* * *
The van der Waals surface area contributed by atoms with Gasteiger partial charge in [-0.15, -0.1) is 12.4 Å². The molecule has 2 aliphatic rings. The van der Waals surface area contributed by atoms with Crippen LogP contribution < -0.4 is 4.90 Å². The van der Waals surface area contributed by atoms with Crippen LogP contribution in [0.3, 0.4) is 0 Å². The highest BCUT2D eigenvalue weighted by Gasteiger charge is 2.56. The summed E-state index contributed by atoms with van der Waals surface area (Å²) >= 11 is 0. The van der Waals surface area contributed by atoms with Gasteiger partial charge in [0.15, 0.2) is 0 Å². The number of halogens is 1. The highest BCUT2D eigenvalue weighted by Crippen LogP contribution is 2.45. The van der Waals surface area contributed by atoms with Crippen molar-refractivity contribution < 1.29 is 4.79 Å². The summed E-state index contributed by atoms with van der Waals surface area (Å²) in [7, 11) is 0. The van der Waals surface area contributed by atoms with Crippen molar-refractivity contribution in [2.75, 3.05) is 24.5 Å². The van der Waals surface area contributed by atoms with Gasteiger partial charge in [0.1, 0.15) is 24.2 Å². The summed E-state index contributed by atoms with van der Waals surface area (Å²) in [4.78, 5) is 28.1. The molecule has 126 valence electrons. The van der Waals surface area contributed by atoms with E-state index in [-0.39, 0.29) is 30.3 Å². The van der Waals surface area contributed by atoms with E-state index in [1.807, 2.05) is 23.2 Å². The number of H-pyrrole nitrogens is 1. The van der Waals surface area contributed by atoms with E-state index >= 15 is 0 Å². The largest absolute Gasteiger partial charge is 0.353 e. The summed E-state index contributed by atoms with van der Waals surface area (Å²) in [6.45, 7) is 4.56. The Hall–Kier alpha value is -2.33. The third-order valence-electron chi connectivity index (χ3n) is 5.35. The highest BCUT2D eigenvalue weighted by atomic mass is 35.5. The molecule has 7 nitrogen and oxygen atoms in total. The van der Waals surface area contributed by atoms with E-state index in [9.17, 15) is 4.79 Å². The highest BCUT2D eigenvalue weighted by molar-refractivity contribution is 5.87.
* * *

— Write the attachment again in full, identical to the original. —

The van der Waals surface area contributed by atoms with Gasteiger partial charge in [-0.15, -0.1) is 12.4 Å². The molecule has 2 aliphatic rings. The van der Waals surface area contributed by atoms with Crippen LogP contribution < -0.4 is 4.90 Å². The van der Waals surface area contributed by atoms with Crippen LogP contribution in [0.3, 0.4) is 0 Å². The highest BCUT2D eigenvalue weighted by Gasteiger charge is 2.56. The summed E-state index contributed by atoms with van der Waals surface area (Å²) >= 11 is 0. The van der Waals surface area contributed by atoms with Gasteiger partial charge in [0.15, 0.2) is 0 Å². The number of halogens is 1. The highest BCUT2D eigenvalue weighted by Crippen LogP contribution is 2.45. The van der Waals surface area contributed by atoms with Crippen molar-refractivity contribution < 1.29 is 4.79 Å². The summed E-state index contributed by atoms with van der Waals surface area (Å²) in [7, 11) is 0. The van der Waals surface area contributed by atoms with Crippen molar-refractivity contribution in [2.75, 3.05) is 24.5 Å². The van der Waals surface area contributed by atoms with Gasteiger partial charge in [0.1, 0.15) is 24.2 Å². The summed E-state index contributed by atoms with van der Waals surface area (Å²) in [4.78, 5) is 28.1. The molecule has 126 valence electrons. The van der Waals surface area contributed by atoms with E-state index in [-0.39, 0.29) is 30.3 Å². The van der Waals surface area contributed by atoms with E-state index in [1.807, 2.05) is 23.2 Å². The number of H-pyrrole nitrogens is 1. The van der Waals surface area contributed by atoms with E-state index >= 15 is 0 Å². The largest absolute Gasteiger partial charge is 0.353 e. The summed E-state index contributed by atoms with van der Waals surface area (Å²) in [6.45, 7) is 4.56. The Hall–Kier alpha value is -2.33. The third-order valence-electron chi connectivity index (χ3n) is 5.35. The highest BCUT2D eigenvalue weighted by atomic mass is 35.5. The molecule has 7 nitrogen and oxygen atoms in total. The van der Waals surface area contributed by atoms with E-state index in [9.17, 15) is 4.79 Å². The highest BCUT2D eigenvalue weighted by molar-refractivity contribution is 5.87.